Associate Professor Fiona Hutton at Victoria University's Institute of Criminology has focused much of her academic research on harm reduction and drug policy. She believes MDMA-assisted therapy could be beneficial for New Zealanders if it was legal and widely available but cautions that it should be properly integrated with talk therapy. 

Hutton notes that psychedelic/MDMA-assisted therapy is not a magic bullet and may not suit everyone. Proper training and regulations are necessary to ensure its safe and effective use. 

Our current drug laws  

Sarah Helm 1

New Zealand’s current drug laws treat drug use as a criminal offense rather than a health issue. MDMA is currently a Class B drug under the Misuse of Drugs Act 1975.   

Executive Director of the New Zealand Drug Foundation, Sarah Helm (pictured left), emphasises that regulatory settings should reflect the relative harm of each substance, and that the science shows that MDMA is at the lower end of harm. 

Although the government changed the law in 2019 to give police more discretion over whether to prosecute people for personal possession of drugs, many individuals still face prosecution for simple possession and use of various substances. The threat of criminalisation creates other problems, including an inability to know the potency of what is being consumed.  

Helm points out there is an assumption that banning substances makes them safer and that it discourages use, but that the opposite is actually true for MDMA.  

“In fact, regulatory tools are incredibly helpful in protecting the public from harm. We see that with a range of issues that cause harm from tobacco to asbestos,” she says. “The lack of regulation of MDMA is one of the greatest risks to people who use it, that they cannot be certain of what is in it, nor its potency.”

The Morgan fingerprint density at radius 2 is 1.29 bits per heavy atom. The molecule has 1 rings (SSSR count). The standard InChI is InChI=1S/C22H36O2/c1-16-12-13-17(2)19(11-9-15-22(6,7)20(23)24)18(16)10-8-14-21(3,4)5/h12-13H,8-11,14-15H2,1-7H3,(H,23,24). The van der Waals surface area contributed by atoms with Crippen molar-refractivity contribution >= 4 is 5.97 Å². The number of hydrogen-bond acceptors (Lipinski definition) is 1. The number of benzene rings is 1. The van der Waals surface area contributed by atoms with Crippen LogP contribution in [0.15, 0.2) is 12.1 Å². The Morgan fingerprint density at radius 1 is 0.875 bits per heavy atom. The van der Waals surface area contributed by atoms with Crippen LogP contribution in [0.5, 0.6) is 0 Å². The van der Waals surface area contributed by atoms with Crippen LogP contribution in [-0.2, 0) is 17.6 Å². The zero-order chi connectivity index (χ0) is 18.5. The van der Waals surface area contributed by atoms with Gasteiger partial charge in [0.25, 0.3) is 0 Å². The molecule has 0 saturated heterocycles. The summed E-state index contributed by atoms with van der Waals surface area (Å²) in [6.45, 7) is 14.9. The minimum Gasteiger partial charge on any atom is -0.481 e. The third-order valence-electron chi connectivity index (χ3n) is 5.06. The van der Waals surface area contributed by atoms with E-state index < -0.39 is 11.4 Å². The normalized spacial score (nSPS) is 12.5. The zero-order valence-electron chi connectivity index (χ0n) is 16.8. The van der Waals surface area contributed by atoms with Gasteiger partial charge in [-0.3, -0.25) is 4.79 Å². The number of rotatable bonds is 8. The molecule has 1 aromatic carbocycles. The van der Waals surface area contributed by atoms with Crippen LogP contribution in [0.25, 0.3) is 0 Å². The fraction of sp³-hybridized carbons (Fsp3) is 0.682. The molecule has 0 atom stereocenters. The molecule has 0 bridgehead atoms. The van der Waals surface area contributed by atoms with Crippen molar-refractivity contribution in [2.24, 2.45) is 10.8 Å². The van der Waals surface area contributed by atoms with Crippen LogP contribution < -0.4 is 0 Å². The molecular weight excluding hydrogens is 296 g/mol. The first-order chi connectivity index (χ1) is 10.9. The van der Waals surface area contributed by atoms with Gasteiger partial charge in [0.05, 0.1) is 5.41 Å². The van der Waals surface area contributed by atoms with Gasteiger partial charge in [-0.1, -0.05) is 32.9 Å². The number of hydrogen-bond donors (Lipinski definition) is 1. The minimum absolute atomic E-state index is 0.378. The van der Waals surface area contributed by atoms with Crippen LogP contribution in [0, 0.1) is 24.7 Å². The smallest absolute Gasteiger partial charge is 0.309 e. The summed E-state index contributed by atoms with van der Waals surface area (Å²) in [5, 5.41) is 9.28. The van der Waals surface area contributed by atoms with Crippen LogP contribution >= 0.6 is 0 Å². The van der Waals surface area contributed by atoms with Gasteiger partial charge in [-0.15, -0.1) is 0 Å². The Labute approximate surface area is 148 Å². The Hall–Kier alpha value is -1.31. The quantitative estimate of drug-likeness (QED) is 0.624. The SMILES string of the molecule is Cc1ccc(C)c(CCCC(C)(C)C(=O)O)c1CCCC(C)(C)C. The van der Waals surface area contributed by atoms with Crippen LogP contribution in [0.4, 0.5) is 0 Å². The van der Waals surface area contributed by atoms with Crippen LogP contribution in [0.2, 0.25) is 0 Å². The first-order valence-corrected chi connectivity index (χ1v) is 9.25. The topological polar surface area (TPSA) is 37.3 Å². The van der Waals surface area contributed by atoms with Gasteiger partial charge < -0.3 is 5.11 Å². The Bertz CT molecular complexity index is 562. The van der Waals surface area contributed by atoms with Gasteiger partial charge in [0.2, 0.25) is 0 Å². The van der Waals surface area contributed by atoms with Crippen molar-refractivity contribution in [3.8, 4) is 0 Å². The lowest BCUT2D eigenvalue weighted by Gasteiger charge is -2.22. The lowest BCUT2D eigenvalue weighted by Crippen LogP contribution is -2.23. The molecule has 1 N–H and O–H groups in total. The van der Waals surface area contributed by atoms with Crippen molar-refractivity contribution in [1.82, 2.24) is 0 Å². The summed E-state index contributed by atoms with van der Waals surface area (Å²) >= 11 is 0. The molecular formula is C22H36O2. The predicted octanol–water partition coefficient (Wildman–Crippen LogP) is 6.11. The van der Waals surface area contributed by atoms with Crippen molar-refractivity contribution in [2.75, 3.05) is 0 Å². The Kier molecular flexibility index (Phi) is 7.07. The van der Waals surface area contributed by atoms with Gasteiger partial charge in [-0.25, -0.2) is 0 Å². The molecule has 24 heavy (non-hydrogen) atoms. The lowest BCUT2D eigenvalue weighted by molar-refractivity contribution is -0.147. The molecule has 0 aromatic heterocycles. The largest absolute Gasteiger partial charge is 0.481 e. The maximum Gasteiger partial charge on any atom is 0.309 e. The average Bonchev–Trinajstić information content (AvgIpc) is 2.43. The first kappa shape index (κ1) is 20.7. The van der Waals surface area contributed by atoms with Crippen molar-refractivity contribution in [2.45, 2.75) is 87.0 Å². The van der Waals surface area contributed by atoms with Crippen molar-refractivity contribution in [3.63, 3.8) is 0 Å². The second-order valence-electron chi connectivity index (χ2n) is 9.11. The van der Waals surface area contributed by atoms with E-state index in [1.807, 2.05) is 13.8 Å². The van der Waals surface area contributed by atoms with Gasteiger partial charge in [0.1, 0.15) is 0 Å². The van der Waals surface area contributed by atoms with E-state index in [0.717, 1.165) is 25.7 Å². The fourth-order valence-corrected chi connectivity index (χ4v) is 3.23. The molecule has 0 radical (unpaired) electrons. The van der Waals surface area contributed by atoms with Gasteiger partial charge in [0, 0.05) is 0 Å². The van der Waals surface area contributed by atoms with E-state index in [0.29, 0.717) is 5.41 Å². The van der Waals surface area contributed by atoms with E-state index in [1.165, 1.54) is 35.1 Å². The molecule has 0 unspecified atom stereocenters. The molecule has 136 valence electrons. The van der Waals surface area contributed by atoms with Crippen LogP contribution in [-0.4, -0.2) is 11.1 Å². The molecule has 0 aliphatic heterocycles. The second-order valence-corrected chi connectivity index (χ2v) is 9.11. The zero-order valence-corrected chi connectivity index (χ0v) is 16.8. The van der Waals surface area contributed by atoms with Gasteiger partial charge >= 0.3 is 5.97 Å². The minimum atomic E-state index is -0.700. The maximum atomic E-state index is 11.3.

Seizing MDMA doesn’t reduce MDMA use – but it does increase harm 

With other substances being cheaper or easier to import or manufacture, a significant percent of "MDMA" sold in New Zealand is actually something else, like synthetic cathinones, also known as bath salts. Synthetic cathinones, such as eutylone, are a large group of manufactured stimulants created to mimic the effects of other substances. They can cause seizures, anxiety, and psychosis and are a potentially dangerous imposter for MDMA.  

One of the biggest problems with prohibition is that our drug laws are intended to reduce harm but often end up causing more harm than good. 

Wendy Allison says that a perverse outcome arising from New Zealand’s current approach to MDMA can be that the more of it Police and Customs seize of it, the more fake MDMA that circulates around the country, causing more harm than the real deal. 

To reinforce this point, in 2020, police seized 339kg of ecstasy, but that year, KYSNZ reported that more than half of the MDMA they checked at festivals was actually synthetic cathinones. 

Allison points out that unlike in a regulated market, an illicit market has no quality controls or consumer support. This makes it open to unscrupulous people selling things that are not as advertised, with no comeback. 

Other problems with the status quo